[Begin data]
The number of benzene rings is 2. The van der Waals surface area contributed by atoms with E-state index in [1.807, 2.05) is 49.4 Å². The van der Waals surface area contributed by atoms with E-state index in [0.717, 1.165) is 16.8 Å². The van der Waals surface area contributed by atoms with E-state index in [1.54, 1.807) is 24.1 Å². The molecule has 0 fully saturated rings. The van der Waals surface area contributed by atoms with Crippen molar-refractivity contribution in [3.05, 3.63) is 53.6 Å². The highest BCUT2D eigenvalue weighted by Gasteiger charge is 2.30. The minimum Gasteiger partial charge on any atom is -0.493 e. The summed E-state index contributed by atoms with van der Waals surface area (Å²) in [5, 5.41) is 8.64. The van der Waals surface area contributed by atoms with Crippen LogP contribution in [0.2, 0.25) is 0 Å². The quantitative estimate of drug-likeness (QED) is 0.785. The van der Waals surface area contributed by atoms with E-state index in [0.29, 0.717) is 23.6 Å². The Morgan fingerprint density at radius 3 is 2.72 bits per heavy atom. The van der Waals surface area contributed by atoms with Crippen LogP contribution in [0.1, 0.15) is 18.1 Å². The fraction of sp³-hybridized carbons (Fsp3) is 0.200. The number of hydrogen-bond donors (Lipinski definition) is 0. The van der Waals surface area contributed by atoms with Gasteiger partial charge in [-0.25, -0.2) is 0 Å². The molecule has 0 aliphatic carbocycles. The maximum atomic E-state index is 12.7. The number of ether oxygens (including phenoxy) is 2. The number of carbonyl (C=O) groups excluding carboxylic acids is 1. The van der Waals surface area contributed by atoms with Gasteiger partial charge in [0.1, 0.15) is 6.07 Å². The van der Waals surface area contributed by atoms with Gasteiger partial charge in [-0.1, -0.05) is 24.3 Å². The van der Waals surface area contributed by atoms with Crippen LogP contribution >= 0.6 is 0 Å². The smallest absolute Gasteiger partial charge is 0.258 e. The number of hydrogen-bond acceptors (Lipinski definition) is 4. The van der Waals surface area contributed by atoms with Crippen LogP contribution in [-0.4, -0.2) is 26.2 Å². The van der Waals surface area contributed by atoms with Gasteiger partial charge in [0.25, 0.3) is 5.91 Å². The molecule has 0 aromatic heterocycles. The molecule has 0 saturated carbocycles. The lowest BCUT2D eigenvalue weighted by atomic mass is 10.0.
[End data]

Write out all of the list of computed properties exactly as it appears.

The number of benzene rings is 2. The van der Waals surface area contributed by atoms with E-state index in [1.807, 2.05) is 49.4 Å². The van der Waals surface area contributed by atoms with E-state index in [0.717, 1.165) is 16.8 Å². The van der Waals surface area contributed by atoms with E-state index in [1.54, 1.807) is 24.1 Å². The molecule has 0 fully saturated rings. The van der Waals surface area contributed by atoms with Crippen molar-refractivity contribution in [3.05, 3.63) is 53.6 Å². The highest BCUT2D eigenvalue weighted by Gasteiger charge is 2.30. The minimum Gasteiger partial charge on any atom is -0.493 e. The summed E-state index contributed by atoms with van der Waals surface area (Å²) in [5, 5.41) is 8.64. The van der Waals surface area contributed by atoms with Crippen LogP contribution in [0.2, 0.25) is 0 Å². The quantitative estimate of drug-likeness (QED) is 0.785. The van der Waals surface area contributed by atoms with E-state index in [0.29, 0.717) is 23.6 Å². The Morgan fingerprint density at radius 3 is 2.72 bits per heavy atom. The van der Waals surface area contributed by atoms with Crippen LogP contribution in [0.1, 0.15) is 18.1 Å². The fraction of sp³-hybridized carbons (Fsp3) is 0.200. The number of hydrogen-bond donors (Lipinski definition) is 0. The van der Waals surface area contributed by atoms with Gasteiger partial charge in [-0.25, -0.2) is 0 Å². The molecule has 0 aliphatic carbocycles. The maximum atomic E-state index is 12.7. The number of ether oxygens (including phenoxy) is 2. The number of carbonyl (C=O) groups excluding carboxylic acids is 1. The van der Waals surface area contributed by atoms with Gasteiger partial charge in [0.1, 0.15) is 6.07 Å². The van der Waals surface area contributed by atoms with Gasteiger partial charge in [-0.1, -0.05) is 24.3 Å². The van der Waals surface area contributed by atoms with Crippen LogP contribution >= 0.6 is 0 Å². The smallest absolute Gasteiger partial charge is 0.258 e. The number of hydrogen-bond acceptors (Lipinski definition) is 4. The van der Waals surface area contributed by atoms with Crippen LogP contribution in [-0.4, -0.2) is 26.2 Å². The van der Waals surface area contributed by atoms with Gasteiger partial charge in [0.25, 0.3) is 5.91 Å². The molecule has 0 aromatic heterocycles. The molecule has 0 saturated carbocycles. The lowest BCUT2D eigenvalue weighted by atomic mass is 10.0.